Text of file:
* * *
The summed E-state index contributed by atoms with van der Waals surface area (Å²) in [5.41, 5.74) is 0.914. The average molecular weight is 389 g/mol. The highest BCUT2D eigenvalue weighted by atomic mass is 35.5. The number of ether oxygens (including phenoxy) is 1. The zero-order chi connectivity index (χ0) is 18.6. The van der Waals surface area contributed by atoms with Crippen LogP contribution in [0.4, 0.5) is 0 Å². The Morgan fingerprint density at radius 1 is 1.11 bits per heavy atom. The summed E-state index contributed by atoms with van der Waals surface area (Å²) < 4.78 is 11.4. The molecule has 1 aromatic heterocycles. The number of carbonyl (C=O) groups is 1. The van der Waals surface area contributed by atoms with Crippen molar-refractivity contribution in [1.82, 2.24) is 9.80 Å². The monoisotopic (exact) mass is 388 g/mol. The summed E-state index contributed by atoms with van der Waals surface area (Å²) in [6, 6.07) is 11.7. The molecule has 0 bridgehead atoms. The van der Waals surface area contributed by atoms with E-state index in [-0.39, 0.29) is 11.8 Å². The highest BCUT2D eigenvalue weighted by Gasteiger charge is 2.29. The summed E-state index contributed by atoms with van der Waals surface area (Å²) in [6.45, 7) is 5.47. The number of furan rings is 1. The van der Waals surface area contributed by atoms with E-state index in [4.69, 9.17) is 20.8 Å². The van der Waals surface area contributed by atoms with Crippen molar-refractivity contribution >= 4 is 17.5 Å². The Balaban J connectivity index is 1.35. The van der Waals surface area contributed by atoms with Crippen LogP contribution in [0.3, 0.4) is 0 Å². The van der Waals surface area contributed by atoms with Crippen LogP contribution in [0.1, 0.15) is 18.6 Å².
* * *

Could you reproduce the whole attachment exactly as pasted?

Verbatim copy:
The summed E-state index contributed by atoms with van der Waals surface area (Å²) in [5.41, 5.74) is 0.914. The average molecular weight is 389 g/mol. The highest BCUT2D eigenvalue weighted by atomic mass is 35.5. The number of ether oxygens (including phenoxy) is 1. The zero-order chi connectivity index (χ0) is 18.6. The van der Waals surface area contributed by atoms with Crippen LogP contribution in [0.4, 0.5) is 0 Å². The Morgan fingerprint density at radius 1 is 1.11 bits per heavy atom. The summed E-state index contributed by atoms with van der Waals surface area (Å²) < 4.78 is 11.4. The molecule has 1 aromatic heterocycles. The number of carbonyl (C=O) groups is 1. The van der Waals surface area contributed by atoms with Crippen molar-refractivity contribution in [1.82, 2.24) is 9.80 Å². The monoisotopic (exact) mass is 388 g/mol. The summed E-state index contributed by atoms with van der Waals surface area (Å²) in [6, 6.07) is 11.7. The molecule has 0 bridgehead atoms. The van der Waals surface area contributed by atoms with E-state index in [-0.39, 0.29) is 11.8 Å². The highest BCUT2D eigenvalue weighted by Gasteiger charge is 2.29. The summed E-state index contributed by atoms with van der Waals surface area (Å²) in [6.45, 7) is 5.47. The number of furan rings is 1. The van der Waals surface area contributed by atoms with E-state index in [4.69, 9.17) is 20.8 Å². The van der Waals surface area contributed by atoms with Crippen molar-refractivity contribution >= 4 is 17.5 Å². The Balaban J connectivity index is 1.35. The van der Waals surface area contributed by atoms with Crippen LogP contribution in [0.3, 0.4) is 0 Å². The van der Waals surface area contributed by atoms with Crippen LogP contribution in [0.1, 0.15) is 18.6 Å².